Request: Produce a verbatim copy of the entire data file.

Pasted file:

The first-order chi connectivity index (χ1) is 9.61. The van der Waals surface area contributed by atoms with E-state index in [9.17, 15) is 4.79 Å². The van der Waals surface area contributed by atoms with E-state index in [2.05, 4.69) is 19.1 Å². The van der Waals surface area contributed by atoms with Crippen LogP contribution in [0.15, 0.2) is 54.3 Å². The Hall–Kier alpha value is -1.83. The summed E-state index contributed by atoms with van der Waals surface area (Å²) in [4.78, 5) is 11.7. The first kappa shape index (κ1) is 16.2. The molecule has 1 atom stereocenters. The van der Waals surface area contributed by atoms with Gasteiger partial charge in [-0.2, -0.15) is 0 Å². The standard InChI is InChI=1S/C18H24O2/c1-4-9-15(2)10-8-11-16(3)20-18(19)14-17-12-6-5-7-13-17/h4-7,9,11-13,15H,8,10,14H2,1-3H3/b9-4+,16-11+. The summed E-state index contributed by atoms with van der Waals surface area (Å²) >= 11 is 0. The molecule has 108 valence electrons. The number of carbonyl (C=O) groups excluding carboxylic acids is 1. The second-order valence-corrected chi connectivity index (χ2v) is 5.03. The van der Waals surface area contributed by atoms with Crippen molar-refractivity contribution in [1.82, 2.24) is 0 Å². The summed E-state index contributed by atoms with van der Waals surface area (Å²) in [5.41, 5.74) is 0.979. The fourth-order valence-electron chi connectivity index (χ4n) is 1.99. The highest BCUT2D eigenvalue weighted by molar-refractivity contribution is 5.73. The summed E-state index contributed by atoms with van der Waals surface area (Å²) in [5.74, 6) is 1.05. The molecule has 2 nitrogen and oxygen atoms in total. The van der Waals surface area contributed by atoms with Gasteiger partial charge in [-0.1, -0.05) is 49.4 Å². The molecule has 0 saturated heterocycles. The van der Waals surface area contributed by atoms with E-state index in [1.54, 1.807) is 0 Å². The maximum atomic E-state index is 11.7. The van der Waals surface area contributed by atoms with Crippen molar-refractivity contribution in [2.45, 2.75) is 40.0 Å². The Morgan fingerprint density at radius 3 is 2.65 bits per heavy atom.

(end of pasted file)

The first-order chi connectivity index (χ1) is 9.61. The van der Waals surface area contributed by atoms with E-state index in [9.17, 15) is 4.79 Å². The van der Waals surface area contributed by atoms with E-state index in [2.05, 4.69) is 19.1 Å². The van der Waals surface area contributed by atoms with Crippen LogP contribution in [0.15, 0.2) is 54.3 Å². The Hall–Kier alpha value is -1.83. The summed E-state index contributed by atoms with van der Waals surface area (Å²) in [4.78, 5) is 11.7. The first kappa shape index (κ1) is 16.2. The molecule has 1 atom stereocenters. The van der Waals surface area contributed by atoms with Gasteiger partial charge in [-0.2, -0.15) is 0 Å². The standard InChI is InChI=1S/C18H24O2/c1-4-9-15(2)10-8-11-16(3)20-18(19)14-17-12-6-5-7-13-17/h4-7,9,11-13,15H,8,10,14H2,1-3H3/b9-4+,16-11+. The summed E-state index contributed by atoms with van der Waals surface area (Å²) >= 11 is 0. The molecule has 108 valence electrons. The number of carbonyl (C=O) groups excluding carboxylic acids is 1. The second-order valence-corrected chi connectivity index (χ2v) is 5.03. The van der Waals surface area contributed by atoms with Crippen molar-refractivity contribution in [1.82, 2.24) is 0 Å². The summed E-state index contributed by atoms with van der Waals surface area (Å²) in [5.41, 5.74) is 0.979. The fourth-order valence-electron chi connectivity index (χ4n) is 1.99. The highest BCUT2D eigenvalue weighted by molar-refractivity contribution is 5.73. The summed E-state index contributed by atoms with van der Waals surface area (Å²) in [5.74, 6) is 1.05. The molecule has 2 nitrogen and oxygen atoms in total. The van der Waals surface area contributed by atoms with Gasteiger partial charge in [-0.1, -0.05) is 49.4 Å². The molecule has 0 saturated heterocycles. The van der Waals surface area contributed by atoms with E-state index in [1.54, 1.807) is 0 Å². The maximum atomic E-state index is 11.7. The van der Waals surface area contributed by atoms with Crippen molar-refractivity contribution in [2.45, 2.75) is 40.0 Å². The Morgan fingerprint density at radius 3 is 2.65 bits per heavy atom.